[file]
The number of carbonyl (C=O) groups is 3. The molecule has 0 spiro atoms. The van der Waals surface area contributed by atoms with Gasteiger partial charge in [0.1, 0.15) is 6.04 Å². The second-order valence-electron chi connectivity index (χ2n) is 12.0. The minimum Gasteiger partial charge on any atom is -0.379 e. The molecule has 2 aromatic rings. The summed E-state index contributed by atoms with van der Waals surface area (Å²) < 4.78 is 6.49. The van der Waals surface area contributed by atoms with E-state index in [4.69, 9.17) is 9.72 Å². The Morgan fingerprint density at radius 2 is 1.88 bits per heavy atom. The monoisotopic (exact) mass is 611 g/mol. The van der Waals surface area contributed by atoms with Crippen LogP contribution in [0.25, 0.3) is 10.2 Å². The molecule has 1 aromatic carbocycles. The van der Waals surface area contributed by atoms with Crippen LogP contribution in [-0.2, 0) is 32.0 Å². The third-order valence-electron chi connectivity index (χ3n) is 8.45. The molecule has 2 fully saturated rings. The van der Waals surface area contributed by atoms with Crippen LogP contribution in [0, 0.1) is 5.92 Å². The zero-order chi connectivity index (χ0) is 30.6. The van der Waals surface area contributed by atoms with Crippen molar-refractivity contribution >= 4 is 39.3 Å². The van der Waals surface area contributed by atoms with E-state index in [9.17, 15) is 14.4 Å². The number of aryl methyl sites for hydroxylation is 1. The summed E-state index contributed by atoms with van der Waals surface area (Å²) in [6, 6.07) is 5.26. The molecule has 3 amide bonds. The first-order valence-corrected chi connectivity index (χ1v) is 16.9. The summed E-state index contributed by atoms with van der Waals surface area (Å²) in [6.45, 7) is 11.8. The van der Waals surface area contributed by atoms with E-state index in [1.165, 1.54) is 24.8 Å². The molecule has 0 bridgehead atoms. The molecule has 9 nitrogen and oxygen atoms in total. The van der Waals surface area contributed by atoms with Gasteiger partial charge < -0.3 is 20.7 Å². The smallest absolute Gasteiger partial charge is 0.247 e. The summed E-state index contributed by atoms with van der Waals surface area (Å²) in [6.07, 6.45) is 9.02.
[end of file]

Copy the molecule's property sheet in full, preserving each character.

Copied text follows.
The number of carbonyl (C=O) groups is 3. The molecule has 0 spiro atoms. The van der Waals surface area contributed by atoms with Gasteiger partial charge in [0.1, 0.15) is 6.04 Å². The second-order valence-electron chi connectivity index (χ2n) is 12.0. The minimum Gasteiger partial charge on any atom is -0.379 e. The molecule has 2 aromatic rings. The summed E-state index contributed by atoms with van der Waals surface area (Å²) < 4.78 is 6.49. The van der Waals surface area contributed by atoms with E-state index in [4.69, 9.17) is 9.72 Å². The Morgan fingerprint density at radius 2 is 1.88 bits per heavy atom. The monoisotopic (exact) mass is 611 g/mol. The van der Waals surface area contributed by atoms with Crippen LogP contribution in [0.25, 0.3) is 10.2 Å². The molecule has 1 aromatic carbocycles. The van der Waals surface area contributed by atoms with Crippen LogP contribution in [-0.2, 0) is 32.0 Å². The third-order valence-electron chi connectivity index (χ3n) is 8.45. The molecule has 2 fully saturated rings. The van der Waals surface area contributed by atoms with Crippen LogP contribution in [0, 0.1) is 5.92 Å². The zero-order chi connectivity index (χ0) is 30.6. The van der Waals surface area contributed by atoms with Crippen molar-refractivity contribution >= 4 is 39.3 Å². The van der Waals surface area contributed by atoms with E-state index in [9.17, 15) is 14.4 Å². The number of aryl methyl sites for hydroxylation is 1. The summed E-state index contributed by atoms with van der Waals surface area (Å²) in [6, 6.07) is 5.26. The molecule has 3 amide bonds. The first-order valence-corrected chi connectivity index (χ1v) is 16.9. The summed E-state index contributed by atoms with van der Waals surface area (Å²) in [6.45, 7) is 11.8. The van der Waals surface area contributed by atoms with E-state index in [1.165, 1.54) is 24.8 Å². The molecule has 0 bridgehead atoms. The molecule has 9 nitrogen and oxygen atoms in total. The van der Waals surface area contributed by atoms with Gasteiger partial charge < -0.3 is 20.7 Å². The smallest absolute Gasteiger partial charge is 0.247 e. The summed E-state index contributed by atoms with van der Waals surface area (Å²) in [6.07, 6.45) is 9.02.